The other approach is to just cut slits down the side of the container and then remove the plant by the root ball and not the foliage.
Once the plant has been removed from its container, place in the hole, fill in, and continue until all the petunias have been planted. Make sure when doing this process that you space out your petunias so that they are a foot apart. After all the planting is done water in the garden space completely.
If you plan to plant your petunias in a container the process is much the same but instead of using a potting soil mix, choose a soilless medium. While you can purchase a soilless mix, it is just as easy to make one. To do this, combine four to six parts peat moss to one part each vermiculite and perlite. Add to this mixture a slow-release fertilizer that is designed for blooming plants.
Once that is done, pick the container you would like to use but make sure it has a drainage hole in the bottom. After you have your container, clean and sterilize it. Place drainage material in the bottom of the pot and fill ¼ to ½ of the way full with the soilless medium described above. Arrange the petunias and any additional flowers in the container prior to planting. Once you are satisfied with the arrangement, plant as you would in the ground.
While petunias are normally purchased as transplants, you can grow your own from seed. This allows the gardener to have a wider variety of types and colors of petunias then what can be found at the local nursery. But prior to ordering your seed, keep in mind that propagating petunias in this fashion can be a challenge even for the seasoned gardener.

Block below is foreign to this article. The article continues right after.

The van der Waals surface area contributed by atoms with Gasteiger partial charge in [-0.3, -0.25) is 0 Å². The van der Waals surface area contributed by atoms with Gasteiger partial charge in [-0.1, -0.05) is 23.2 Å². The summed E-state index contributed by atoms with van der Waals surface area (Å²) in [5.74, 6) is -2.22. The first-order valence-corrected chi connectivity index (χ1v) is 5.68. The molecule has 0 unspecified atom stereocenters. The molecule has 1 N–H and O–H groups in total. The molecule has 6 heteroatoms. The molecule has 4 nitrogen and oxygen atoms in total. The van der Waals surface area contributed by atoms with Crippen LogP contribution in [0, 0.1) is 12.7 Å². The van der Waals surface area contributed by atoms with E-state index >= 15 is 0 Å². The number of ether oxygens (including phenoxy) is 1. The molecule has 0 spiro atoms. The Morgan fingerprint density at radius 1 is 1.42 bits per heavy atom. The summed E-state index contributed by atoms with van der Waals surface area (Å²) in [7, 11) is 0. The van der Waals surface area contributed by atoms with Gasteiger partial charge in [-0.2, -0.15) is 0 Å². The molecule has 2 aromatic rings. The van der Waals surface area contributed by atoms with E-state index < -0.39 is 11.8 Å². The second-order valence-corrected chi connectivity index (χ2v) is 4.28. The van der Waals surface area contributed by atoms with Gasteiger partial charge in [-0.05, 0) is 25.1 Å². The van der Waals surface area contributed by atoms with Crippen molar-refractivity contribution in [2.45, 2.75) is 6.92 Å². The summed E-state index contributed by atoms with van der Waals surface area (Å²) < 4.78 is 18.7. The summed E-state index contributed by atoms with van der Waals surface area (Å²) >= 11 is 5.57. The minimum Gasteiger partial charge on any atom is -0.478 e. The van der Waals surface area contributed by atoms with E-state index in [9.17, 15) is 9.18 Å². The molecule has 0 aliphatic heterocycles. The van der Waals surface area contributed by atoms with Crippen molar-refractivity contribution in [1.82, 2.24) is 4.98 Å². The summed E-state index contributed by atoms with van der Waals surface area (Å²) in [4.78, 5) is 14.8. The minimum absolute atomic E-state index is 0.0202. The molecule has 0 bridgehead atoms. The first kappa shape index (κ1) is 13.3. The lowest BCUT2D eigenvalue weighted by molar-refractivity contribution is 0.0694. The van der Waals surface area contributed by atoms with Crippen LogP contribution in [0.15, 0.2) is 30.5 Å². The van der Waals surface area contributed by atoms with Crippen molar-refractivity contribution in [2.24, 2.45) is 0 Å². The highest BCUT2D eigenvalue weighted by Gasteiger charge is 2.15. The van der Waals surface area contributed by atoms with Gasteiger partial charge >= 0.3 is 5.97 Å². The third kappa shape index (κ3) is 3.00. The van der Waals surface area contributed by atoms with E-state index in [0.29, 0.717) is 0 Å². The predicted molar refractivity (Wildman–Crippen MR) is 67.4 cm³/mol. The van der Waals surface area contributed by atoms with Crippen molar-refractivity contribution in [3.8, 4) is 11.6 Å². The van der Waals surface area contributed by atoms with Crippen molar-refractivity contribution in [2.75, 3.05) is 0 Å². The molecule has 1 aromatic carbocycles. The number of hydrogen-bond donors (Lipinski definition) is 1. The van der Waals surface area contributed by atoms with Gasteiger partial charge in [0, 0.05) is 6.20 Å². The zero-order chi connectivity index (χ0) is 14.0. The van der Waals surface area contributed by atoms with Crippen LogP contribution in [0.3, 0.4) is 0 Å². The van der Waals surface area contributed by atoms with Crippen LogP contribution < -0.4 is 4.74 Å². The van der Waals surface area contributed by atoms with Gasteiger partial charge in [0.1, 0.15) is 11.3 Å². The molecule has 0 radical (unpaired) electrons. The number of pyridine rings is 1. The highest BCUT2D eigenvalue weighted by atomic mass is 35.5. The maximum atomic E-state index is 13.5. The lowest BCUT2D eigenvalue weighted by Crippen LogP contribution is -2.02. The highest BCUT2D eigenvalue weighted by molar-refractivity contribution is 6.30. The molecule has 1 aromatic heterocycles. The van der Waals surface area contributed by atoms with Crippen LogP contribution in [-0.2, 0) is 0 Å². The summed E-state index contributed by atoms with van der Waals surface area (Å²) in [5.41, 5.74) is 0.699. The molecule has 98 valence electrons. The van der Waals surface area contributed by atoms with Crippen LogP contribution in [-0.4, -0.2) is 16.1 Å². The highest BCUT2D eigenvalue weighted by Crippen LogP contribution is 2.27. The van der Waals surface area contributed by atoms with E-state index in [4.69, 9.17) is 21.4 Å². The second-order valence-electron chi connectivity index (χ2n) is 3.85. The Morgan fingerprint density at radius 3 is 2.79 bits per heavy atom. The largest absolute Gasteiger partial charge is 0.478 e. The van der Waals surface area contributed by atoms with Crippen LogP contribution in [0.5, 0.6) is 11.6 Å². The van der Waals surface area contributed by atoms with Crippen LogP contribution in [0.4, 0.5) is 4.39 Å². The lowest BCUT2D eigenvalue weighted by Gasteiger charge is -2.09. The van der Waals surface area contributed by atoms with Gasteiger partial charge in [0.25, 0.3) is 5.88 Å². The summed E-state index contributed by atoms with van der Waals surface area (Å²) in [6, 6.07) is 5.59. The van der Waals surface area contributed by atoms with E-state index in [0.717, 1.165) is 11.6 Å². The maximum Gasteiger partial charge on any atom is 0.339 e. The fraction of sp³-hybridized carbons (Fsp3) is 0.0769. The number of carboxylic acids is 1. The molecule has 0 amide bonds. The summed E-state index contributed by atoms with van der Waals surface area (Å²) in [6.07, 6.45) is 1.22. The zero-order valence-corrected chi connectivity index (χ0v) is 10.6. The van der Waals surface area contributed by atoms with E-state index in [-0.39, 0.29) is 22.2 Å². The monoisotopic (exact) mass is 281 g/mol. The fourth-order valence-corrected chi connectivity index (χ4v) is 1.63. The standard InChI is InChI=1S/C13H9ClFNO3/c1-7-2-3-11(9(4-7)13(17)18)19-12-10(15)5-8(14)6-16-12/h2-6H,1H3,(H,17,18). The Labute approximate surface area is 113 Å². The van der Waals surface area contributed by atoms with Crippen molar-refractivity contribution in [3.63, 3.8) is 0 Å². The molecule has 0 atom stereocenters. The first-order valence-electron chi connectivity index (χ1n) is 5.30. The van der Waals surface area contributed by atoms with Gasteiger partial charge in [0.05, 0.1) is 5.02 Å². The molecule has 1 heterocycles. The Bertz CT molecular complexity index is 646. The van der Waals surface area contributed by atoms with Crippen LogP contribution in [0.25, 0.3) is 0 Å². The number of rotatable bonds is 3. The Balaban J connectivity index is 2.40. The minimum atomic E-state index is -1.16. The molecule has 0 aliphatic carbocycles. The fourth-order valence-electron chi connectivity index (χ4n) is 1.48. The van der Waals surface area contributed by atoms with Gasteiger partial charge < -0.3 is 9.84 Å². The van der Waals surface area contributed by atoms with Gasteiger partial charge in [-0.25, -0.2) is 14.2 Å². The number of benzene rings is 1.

To begin this process, one will first need to know their local frost-free date. This information can be obtained from your local extension office. After you have the date, count back eight to 12 weeks. This date will be your planting date. Next prepare your flats for your seeds, which means to clean and sterilize them prior to filling. Once that is done, fill with a soilless potting medium and water in.
Petunia seeds are small and if possible order pelleted seed, which is seed that has been coated with a material that makes them easier to handle. Next, sprinkle your seed on the soil surface and gently push down. Continue to plant your seeds and label each flat as you go. Once all the seed has been planted, gently water in again with a watering hose that has a fine mist nozzle on it.
The next step in this process is to cover the flat with a sheet of glass or clear plastic wrap. Place the flat in a location that is kept around 70 to 85 degrees Fahrenheit and in a sunny location that is away from direct sunlight.
In about 7 to 10 days, you should begin to see sprouts appear. Once that happens, remove the covering and place in a sunny location. Make sure the room temperature is kept at 65 degrees Fahrenheit during the day and 55 to 65 degrees Fahrenheit at night.
Once the petunias have three sets of true leaves, it is time to transplant them into individual pots. Place them back in a sunny location and feed with a diluted form of liquid fertilizer every two weeks.
Prior to planting outside, make sure to harden them off by slowly exposing them to warm, sunny days and moving them back in at night. This process should continue for 2 weeks before you leave them out all day and night.